• Three crucifixes. 
  • Hip Flask, appears to have been engraved, although the engraving is no longer legible. 
  • Framed Box of Military Medals: 
    • Republic of Vietnam Civil Action Citation 
    • Republic of Vietnam Campaign Medal 
    • Vietnam Service Medal 
    • Assorted Campaign Ribbons 
  • 8 x 10 Picture Frame, good condition. Picture has been taken by family. 
  • Kitchen Table, about twenty years old, good condition. 
  • Three Kitchen Chairs, two in like-new condition. 
  • Brown Leather Couch, about fifteen years old. 
  • Recliner, less than five years old, worn. 
  • Entertainment Center, four pieces including bookshelves and TV stand 
  • 23” Flatscreen TV, minor screen-burn. 
  • Assorted Lamps. 
  • Assorted Toys, for children aged newborn to three, some recently purchased, some appear to be a few years old, all new in box. 
  • Box of Sobriety Tokens, twenty-seven bronze, one each of other twelve colors. 
  • Manual Typewriter, old but appears to be in working order, unfinished note on yellowed paper still inserted.

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Friday, September 6, 2013

Friday Flash Fiction: Primacy And Recency

Every Friday, Kurt posts a new piece of flash fiction. This week...

Primacy And Recency
Word Count: 596

Jeff took a slow drink of his ale.

“Well, I need to get home,” said Ronnie. “Sitter. You know how it goes.”

Jeff cursed under his breath. It was too early. Ronnie needed to stay a while longer, or else he might remember.

“Sure you don’t want to stay for another?” asked Jeff. “I’ll buy.”

Ronnie looked wistfully at his empty glass on the counter top. “No,” he said. “I really shouldn’t. It’s late.”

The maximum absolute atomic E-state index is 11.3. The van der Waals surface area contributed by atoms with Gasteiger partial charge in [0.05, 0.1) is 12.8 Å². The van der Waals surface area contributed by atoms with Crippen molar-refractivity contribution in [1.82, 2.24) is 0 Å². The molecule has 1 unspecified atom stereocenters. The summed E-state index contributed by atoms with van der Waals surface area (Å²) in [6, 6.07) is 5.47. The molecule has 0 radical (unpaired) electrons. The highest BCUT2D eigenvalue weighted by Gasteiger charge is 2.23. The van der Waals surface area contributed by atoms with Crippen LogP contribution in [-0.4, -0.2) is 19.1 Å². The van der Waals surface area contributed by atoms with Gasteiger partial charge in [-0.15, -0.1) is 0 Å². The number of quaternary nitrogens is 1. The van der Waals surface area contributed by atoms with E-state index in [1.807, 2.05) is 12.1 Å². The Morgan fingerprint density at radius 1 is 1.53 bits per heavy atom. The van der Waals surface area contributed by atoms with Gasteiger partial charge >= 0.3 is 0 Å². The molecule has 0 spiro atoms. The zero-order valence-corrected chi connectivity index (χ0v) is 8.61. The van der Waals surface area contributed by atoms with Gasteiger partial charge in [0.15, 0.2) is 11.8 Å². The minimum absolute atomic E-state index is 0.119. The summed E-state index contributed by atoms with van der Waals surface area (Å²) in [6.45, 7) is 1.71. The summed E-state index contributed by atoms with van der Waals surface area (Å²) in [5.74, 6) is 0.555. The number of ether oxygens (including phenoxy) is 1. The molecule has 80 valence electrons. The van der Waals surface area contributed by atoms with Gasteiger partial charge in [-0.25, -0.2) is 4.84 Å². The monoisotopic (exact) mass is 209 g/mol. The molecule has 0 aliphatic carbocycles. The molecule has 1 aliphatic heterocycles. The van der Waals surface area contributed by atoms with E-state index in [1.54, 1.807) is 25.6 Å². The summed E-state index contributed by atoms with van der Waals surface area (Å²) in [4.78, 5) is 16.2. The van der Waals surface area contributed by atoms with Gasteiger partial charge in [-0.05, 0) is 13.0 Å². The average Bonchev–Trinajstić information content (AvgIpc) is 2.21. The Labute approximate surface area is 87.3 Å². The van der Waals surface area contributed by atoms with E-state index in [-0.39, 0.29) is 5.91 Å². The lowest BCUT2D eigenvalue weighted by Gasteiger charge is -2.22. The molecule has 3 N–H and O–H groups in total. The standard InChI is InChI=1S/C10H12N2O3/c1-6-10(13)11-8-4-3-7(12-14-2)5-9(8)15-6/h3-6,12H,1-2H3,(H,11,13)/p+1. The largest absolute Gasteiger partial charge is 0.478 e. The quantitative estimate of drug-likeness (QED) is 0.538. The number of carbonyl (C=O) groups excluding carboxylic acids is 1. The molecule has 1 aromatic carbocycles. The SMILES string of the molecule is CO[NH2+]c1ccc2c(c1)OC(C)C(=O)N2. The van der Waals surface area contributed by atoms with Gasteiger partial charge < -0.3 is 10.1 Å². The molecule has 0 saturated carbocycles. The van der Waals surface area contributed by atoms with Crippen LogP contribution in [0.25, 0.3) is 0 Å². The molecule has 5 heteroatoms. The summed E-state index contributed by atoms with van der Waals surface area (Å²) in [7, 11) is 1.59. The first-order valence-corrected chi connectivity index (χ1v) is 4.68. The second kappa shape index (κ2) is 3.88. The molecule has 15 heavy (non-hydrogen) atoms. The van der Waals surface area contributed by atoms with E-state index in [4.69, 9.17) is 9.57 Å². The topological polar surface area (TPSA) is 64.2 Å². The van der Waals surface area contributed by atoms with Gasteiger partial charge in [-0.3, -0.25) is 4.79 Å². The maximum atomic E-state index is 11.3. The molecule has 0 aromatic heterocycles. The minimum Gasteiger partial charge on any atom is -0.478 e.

“You sure?” asked Jeff. He and Ronnie wives were friends and they knew each other from parties. They worked at competing firms, and Jeff had been engaging in a little industrial espionage. He’d coaxed a few technical details out of Ronnie without giving himself away, and now he just needed to bury that event. “I mean, are you absolutely sure?” he asked.

“Yeah, I’m sure,” said Ronnie, looking suspicious. “Is there something wrong?”

No good, Jeff thought. This was only going to draw more attention to what they’d just been talking about. “Oh, nothing, really,” he said, fumbling for words. “It’s just… well, I didn’t want… No, forget about it.”

“What?” asked Ronnie.

Okay, the hook is baited, thought Jeff. Now he just needed to talk about something. Anything. Literally anything at all. People remember the first and last parts of conversations—primacy and recency—so if Ronnie left now, he’d be very likely to remember giving trade secrets away. But if they could just have one more beer and a little more idle chatter, then the memory would fade into the background. “No, it’s nothing. I mean, it’s kind of something… no, I don’t want to spoil anything.”

“What,” Ronnie insisted. “Out with it.”

“I was going to tell you…” Jeff started. “About…” Jeff racked his brain for topics. They’d already talked about sports, politics, the weather… He just needed something that Ronnie would believe that would keep him in the bar for a few more minutes. Just say the next thing that pops into your head, he thought.

“I think I’m gay,” said Jeff.

Ronnie’s eyes bulged.

Where the hell did that come from? Jeff wondered.

Ronnie sputtered and laid his jacket across the back of his chair. “Does Lana know?” he asked, sitting back down.

“Um, yeah, I mean no,” said Jeff. In a moment of horror, he realized that Ronnie would almost certainly tell his wife. “No, and I don’t want to tell her.”

“Well, you have to tell her,” said Ronnie.

“No, not until I’m sure,” said Jeff.

“You’re not sure?” asked Ronnie.

“Not completely,” said Jeff. “This might be more of a curiosity thing… I don’t really know how… I’m struggling with my process right now.”

“So why did you want to tell me?” asked Ronnie. He gasped. “Oh, my god,” he said. “Is that why you wanted to have a drink with me tonight?” he asked. “Look, man, I’m flattered and all—”

“No,” said Jeff, putting a hand on Ronnie’s shoulder. And then removing it. “My feelings for you have always been…” He searched for the right word.

“Platonic?” offered Ronnie.

“Yes, that,” said Jeff.

“So… why?” asked Ronnie.

“I don’t know,” said Jeff, who genuinely did not know. “I had to tell somebody. And we’re friends, right?”

“Yeah,” said Ronnie. “Friends.”

Jeff took a deep breath. He had no idea what he was doing, but he was committed to the lie now. Surely those trade secrets would be worth it. Surely. “I just don’t have anybody else to talk to about it,” he said.

Ronnie nodded. “Maybe one more,” he said, flagging the barman.

Edited by Carolyn "You Know You Want That Fourth Jameson" Abram.